10 Questions to Ask Your Congregation Before You Reopen

“When can we reopen our church?” That is the question that keeps getting asked. I want to help you make an informed decision.

Pastor Judah Smith recently said that now is a great time to survey your congregation. We wholeheartedly agree. Our fear is that church leaders and pastors may be assuming things that their people aren’t thinking or on the same page with. 

What if you have a church of 500 people but when you reopen the doors only 100 show up? What if all 500 show up, but your Governor has put social distancing guidelines and maximum occupancy numbers in place?

What if it takes 50 volunteers to pull off a Sunday, but only 10 return? 

What are you going to do about children’s ministry? How will you keep them safe?

Who is going to completely sanitize the church? How will that be communicated to the congregation? 

Will you be adding services? Will you be roping off seats and dividing up sections of the auditorium for seating?

What about the drive-in church? Many churches are talking about starting back outside (drive-in) first before going back inside the church building?

Will you continue to live stream and do all the online church stuff you’ve been doing the past month? 

Will you continue to pass the offering plate? How will you handle giving? Are you adding giving boxes and continuing to encourage online giving?

How will you celebrate Mother’s Day? 

These are things that must be thought through and discussed as church leaders.

Here are some sample questions for your congregational survey to get you thinking. Use whatever works best in your context:

 

  1. When is the soonest you would consider coming back to the church building?
  2. Would you come if we had a drive-in service?
  3. Do you expect the church to provide you a mask?
  4. If you volunteer, are you planning to volunteer in the same spot if we reopen?
  5. If you have kids, will you be putting your kids in children’s ministry?
  6. Do you want the church to serve coffee and refreshments? (If you used to)
  7. When churches resume worship services in their facilities, will you be more likely to attend services in person, or online?
  8. In the last 6 weeks, how many times have you watched services online?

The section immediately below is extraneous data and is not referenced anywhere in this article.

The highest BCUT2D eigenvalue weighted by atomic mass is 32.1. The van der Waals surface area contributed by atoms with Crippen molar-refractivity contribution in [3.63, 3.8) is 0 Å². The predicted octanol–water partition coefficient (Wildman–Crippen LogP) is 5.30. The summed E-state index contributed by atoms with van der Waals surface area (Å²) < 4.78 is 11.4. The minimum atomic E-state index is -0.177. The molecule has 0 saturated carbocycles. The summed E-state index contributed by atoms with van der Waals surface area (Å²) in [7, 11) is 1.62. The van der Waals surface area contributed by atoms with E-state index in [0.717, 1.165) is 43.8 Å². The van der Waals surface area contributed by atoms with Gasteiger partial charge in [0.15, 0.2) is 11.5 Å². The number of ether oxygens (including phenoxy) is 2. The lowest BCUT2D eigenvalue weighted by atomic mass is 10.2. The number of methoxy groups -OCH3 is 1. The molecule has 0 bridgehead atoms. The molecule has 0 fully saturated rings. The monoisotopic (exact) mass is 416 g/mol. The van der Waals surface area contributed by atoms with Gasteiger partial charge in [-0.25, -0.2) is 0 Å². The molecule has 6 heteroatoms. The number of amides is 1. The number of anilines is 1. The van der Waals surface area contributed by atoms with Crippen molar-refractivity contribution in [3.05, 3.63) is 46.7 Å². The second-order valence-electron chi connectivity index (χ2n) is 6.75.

9. How many times a month do you typically attend church?
  10. Have you ever given online to our church?
  11. Are you comfortable with us passing the offering plate?
  12. Are you comfortable with us serving Communion?
  13. Are you in favor of us rolling out house churches/small groups of 10 people to get back to meeting together physically until it is safe to do so at our full size?

Survey creation and sharing options:

SurveyMonkey.com

Google forms

Gravity form

JotForm

Formstack

Typeform.com

Your church’s ChMS (Example: FaithTeams, Tithely, Rock, Planning Center, CCB, Fellowship One, etc.)

 

SO… When you do decide to open up, here are some great resources like hand sanitizer stations from my friends at Outreach.

 

Articles and resources for consideration as you make these decisions:

 

https://www.whitehouse.gov/openingamerica/

 

https://www.aei.org/research-products/report/national-coronavirus-response-a-road-map-to-reopening/

 

https://www.linkedin.com/pulse/church-after-quarantine-5-strategic-questions-help-your-ted-vaughn/

 

https://kenbraddy.com/2020/04/18/20-questions-your-church-should-answer-before-people-return/

 

24 More Questions the Church Should Ask Before People Return

 

https://www.tnbaptist.org/reopen

 

https://www.columbiametro.org/relaunching-your-congregation/

 

https://medium.com/@pastorbrandonweddle/how-to-re-open-your-church-after-covid-19-bd10ad5b2fd6

 

https://www.christianitytoday.com/edstetzer/2020/april/what-relaunching-church-might-look-like-over-next-312-month.html

 

https://www.ministrytogether.com/what-to-do-now-as-we-enter-coronavirus-phase-2/

 

https://www.vanderbloemen.com/reopening-church

 

https://www.vanderbloemen.com/blog/reopening-the-church-after-covid19

 

https://malphursgroup.com/ready-to-reopen-church-checklist/

 

https://www.smartchurchsolutions.com/blog/church-facility-re-opening-checklist

 

https://stateofthechurch.com/churchpulseweekly

 

*** For a free downloadable PDF of this resource along with tons of other resources for the Church and Coronavirus (including free webinars), join the Weekend Worship and Guest Services Facebook group and join the discussion of 13,000 church leaders from around the world sharing resources. You can join for free HERE.

SO… When you do decide to open up, here are some great resources like hand sanitizer stations and face masks from my friends at Outreach.

*** If you’d like a downloadable copy of this resource of top questions to ask to pass out to your leadership team, click HERE.

The Results of a 2015 Pastors Survey

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The following are the results of the 2015 Pastor Survey conducted by ExPastors.com. I think you’ll find them very insightful. I also encourage you to participate in the 2016 Pastor Survey, which is currently going on and has new and improved questions to help us collect more data to better serve the ExPastors community. Please know these surveys are totally anonymous.

We wished to concern ourselves with getting accurate information on issues ranging from burnout and finances, to work hours and the demands on families With this objective in mind, we also chose to make our survey confidential and allow the option to answer basic demographic questions, the only exception being the initial question of whether the person filling out the survey was or was not currently serving in the role of pastor.